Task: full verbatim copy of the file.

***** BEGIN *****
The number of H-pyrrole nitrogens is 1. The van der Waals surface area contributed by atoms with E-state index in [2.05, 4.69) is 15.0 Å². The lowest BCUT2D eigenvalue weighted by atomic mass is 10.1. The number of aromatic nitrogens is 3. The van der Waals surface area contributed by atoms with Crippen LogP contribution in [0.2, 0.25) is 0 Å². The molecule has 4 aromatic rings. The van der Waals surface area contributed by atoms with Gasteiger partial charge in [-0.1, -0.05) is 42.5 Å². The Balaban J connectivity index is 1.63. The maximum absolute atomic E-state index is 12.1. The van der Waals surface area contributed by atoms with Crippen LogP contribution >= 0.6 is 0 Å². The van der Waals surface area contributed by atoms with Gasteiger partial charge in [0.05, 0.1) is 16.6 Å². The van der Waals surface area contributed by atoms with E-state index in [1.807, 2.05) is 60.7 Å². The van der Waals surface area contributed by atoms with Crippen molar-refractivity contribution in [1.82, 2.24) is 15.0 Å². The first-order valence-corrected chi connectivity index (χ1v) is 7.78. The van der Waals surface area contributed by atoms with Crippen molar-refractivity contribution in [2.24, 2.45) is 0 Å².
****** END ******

The number of H-pyrrole nitrogens is 1. The van der Waals surface area contributed by atoms with E-state index in [2.05, 4.69) is 15.0 Å². The lowest BCUT2D eigenvalue weighted by atomic mass is 10.1. The number of aromatic nitrogens is 3. The van der Waals surface area contributed by atoms with Crippen LogP contribution in [0.2, 0.25) is 0 Å². The molecule has 4 aromatic rings. The van der Waals surface area contributed by atoms with Gasteiger partial charge in [-0.1, -0.05) is 42.5 Å². The Balaban J connectivity index is 1.63. The maximum absolute atomic E-state index is 12.1. The van der Waals surface area contributed by atoms with Crippen LogP contribution >= 0.6 is 0 Å². The van der Waals surface area contributed by atoms with Gasteiger partial charge in [0.05, 0.1) is 16.6 Å². The van der Waals surface area contributed by atoms with E-state index in [1.807, 2.05) is 60.7 Å². The van der Waals surface area contributed by atoms with Crippen molar-refractivity contribution in [1.82, 2.24) is 15.0 Å². The first-order valence-corrected chi connectivity index (χ1v) is 7.78. The van der Waals surface area contributed by atoms with Crippen molar-refractivity contribution in [2.24, 2.45) is 0 Å².